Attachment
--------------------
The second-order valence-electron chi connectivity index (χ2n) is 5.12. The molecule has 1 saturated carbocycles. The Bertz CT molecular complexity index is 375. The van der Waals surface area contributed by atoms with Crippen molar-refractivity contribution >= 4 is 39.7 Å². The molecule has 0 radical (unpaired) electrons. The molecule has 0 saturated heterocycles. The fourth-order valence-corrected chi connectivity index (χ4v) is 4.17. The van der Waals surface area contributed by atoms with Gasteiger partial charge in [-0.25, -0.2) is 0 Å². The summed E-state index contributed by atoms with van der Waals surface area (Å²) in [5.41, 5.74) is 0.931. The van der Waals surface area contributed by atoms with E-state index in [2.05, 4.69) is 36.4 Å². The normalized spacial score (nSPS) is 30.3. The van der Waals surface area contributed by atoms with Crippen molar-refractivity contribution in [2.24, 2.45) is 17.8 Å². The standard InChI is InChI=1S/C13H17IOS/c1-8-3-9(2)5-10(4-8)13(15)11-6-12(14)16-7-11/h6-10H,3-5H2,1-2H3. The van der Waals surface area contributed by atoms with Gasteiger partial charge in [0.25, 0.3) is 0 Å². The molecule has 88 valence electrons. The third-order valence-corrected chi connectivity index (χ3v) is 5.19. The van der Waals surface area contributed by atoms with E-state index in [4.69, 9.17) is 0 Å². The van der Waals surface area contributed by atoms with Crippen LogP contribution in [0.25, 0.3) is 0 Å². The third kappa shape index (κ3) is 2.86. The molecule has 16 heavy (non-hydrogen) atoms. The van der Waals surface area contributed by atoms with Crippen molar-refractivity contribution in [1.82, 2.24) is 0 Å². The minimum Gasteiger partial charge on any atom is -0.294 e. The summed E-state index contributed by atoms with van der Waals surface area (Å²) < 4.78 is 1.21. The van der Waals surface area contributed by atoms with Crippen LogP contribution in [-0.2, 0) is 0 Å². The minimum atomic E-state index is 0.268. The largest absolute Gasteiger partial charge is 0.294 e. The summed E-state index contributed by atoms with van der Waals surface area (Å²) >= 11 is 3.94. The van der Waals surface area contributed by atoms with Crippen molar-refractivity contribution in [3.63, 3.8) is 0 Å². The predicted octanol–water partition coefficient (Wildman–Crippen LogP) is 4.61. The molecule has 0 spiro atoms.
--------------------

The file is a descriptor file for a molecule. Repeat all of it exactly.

The second-order valence-electron chi connectivity index (χ2n) is 5.12. The molecule has 1 saturated carbocycles. The Bertz CT molecular complexity index is 375. The van der Waals surface area contributed by atoms with Crippen molar-refractivity contribution >= 4 is 39.7 Å². The molecule has 0 radical (unpaired) electrons. The molecule has 0 saturated heterocycles. The fourth-order valence-corrected chi connectivity index (χ4v) is 4.17. The van der Waals surface area contributed by atoms with Gasteiger partial charge in [-0.25, -0.2) is 0 Å². The summed E-state index contributed by atoms with van der Waals surface area (Å²) in [5.41, 5.74) is 0.931. The van der Waals surface area contributed by atoms with E-state index in [2.05, 4.69) is 36.4 Å². The normalized spacial score (nSPS) is 30.3. The van der Waals surface area contributed by atoms with Crippen molar-refractivity contribution in [2.24, 2.45) is 17.8 Å². The standard InChI is InChI=1S/C13H17IOS/c1-8-3-9(2)5-10(4-8)13(15)11-6-12(14)16-7-11/h6-10H,3-5H2,1-2H3. The van der Waals surface area contributed by atoms with Gasteiger partial charge in [0.25, 0.3) is 0 Å². The molecule has 88 valence electrons. The third-order valence-corrected chi connectivity index (χ3v) is 5.19. The van der Waals surface area contributed by atoms with E-state index in [4.69, 9.17) is 0 Å². The van der Waals surface area contributed by atoms with Crippen LogP contribution in [0.25, 0.3) is 0 Å². The third kappa shape index (κ3) is 2.86. The molecule has 16 heavy (non-hydrogen) atoms. The van der Waals surface area contributed by atoms with Crippen molar-refractivity contribution in [1.82, 2.24) is 0 Å². The minimum Gasteiger partial charge on any atom is -0.294 e. The summed E-state index contributed by atoms with van der Waals surface area (Å²) < 4.78 is 1.21. The van der Waals surface area contributed by atoms with Crippen LogP contribution in [-0.2, 0) is 0 Å². The minimum atomic E-state index is 0.268. The largest absolute Gasteiger partial charge is 0.294 e. The summed E-state index contributed by atoms with van der Waals surface area (Å²) >= 11 is 3.94. The van der Waals surface area contributed by atoms with Crippen molar-refractivity contribution in [3.63, 3.8) is 0 Å². The predicted octanol–water partition coefficient (Wildman–Crippen LogP) is 4.61. The molecule has 0 spiro atoms.